The Annual Highlight
The annual Congress of Bands Missionary Rally was the high point of student missionary activities. It was to the school year what the Friday evening service was to the week.
Ministering At Home
The Institute, however, was not so farsighted for missions that it would not relate to the needs at home. The School of Training in New York, opened in the city October 1919, provided types of ministry needed in North America.
Although the Alliance had other Bible schools, Nyack had the distinction of being the Alliance “finishing school.” Students from the other schools had to attend Nyack for their senior year in order to qualify for ministry with the C&MA.
Dr. Shuman was noted for a quality rare in some of the untested, over-confident young people at the Institute: humility. After Dr. Senft died, he offered to resign as vice-president so the Alliance could elect a man more qualified for the office.
In a letter to the Board of Managers he wrote, “after a leadership like that of Dr. Simpson, the office [of president] symbolizes much more than the mere performance of duty. It will require courtesy and courage, humility and force, tenderness and firmness. There will be needed fairness, impartiality, tact, a consistent following of clearly defined policies and a loyalty to our original vision and work. I do not feel that I am the man for this important place.”
The Board of Managers rejected his offer, and wisely so. The very virtues he outlined in his letter were the qualities many Nyack students remember most clearly about him.
With his vision ultimately establishing a missionary university, Dr. Simpson would never have contented himself with a school whose standard fare was a three-year course. The founder’s vision for the highest practical education possible for God’s servants must have influenced a special educational commission set up in 1931 by the Board of Managers. The commission was instructed to present “suggestions of a complete revision and improvement of our educational system” to General Council in 1932.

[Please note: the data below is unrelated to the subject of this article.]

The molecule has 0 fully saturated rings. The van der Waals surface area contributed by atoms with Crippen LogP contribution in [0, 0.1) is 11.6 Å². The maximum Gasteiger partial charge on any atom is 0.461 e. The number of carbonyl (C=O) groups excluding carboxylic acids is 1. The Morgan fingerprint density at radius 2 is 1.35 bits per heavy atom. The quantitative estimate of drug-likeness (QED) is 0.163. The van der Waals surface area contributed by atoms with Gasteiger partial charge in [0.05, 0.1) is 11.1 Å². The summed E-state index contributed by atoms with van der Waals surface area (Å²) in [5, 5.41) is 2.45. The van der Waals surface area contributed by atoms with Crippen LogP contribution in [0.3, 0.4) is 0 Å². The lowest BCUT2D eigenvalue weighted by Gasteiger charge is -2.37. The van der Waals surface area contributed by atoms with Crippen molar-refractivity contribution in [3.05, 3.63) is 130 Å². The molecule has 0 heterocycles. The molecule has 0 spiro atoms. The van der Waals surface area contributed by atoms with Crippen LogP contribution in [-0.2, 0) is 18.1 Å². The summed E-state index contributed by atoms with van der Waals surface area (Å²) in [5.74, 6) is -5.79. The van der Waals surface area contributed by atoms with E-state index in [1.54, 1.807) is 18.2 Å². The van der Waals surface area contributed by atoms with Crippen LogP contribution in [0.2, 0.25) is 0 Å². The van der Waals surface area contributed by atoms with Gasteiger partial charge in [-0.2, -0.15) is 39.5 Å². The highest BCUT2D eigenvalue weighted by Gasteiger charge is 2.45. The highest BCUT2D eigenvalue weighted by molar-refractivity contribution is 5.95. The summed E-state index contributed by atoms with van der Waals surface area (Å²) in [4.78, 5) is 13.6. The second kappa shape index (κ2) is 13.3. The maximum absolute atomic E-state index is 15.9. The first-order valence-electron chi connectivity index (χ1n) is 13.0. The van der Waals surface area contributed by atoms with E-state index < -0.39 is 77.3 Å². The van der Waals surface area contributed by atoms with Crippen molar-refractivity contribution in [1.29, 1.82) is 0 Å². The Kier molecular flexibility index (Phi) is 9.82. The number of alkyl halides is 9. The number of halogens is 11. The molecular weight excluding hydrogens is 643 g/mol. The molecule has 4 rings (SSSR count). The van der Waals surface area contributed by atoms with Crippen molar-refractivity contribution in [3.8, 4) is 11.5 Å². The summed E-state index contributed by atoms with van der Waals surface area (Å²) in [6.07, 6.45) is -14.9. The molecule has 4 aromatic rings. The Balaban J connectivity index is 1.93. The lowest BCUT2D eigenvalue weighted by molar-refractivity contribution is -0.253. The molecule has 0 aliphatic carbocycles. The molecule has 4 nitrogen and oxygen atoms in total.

Dr. H. M. Shuman commented on this action in his next presidential report: “In the recent decision of the Board and of the Council to maintain The Missionary Training Institute distinctively as a Bible training school, we believe that there was a permanent policy which was wise, and at the same time consistent with the purpose of the Founder. A first-rate Bible training school is greatly to be preferred to a second- or third-rate theological seminary or college.”
The cautious hold-the-line policy applied to construction as well as curriculum. No major building program highlighted in the twenty years after Simpson’s death. The Board of Managers, however, did make an effort in 1937, when it authorized architectural plans for an administration building and two dormitories – a courageous step since the great Depression still had not run its full course.
Simpson Hall, still called “the Institute building” by some, already started getting its knocks in the 1930s in an effort to demonstrate the need for new construction. A 1938 editorial in The Alliance Weekly noted “the passing years have not dealt kindly” with the old building and other wood structures on campus.
The Board of Managers did stipulate that no new building would be erected unless there was “in hand first special gifts sufficient to cover practically the whole cost.”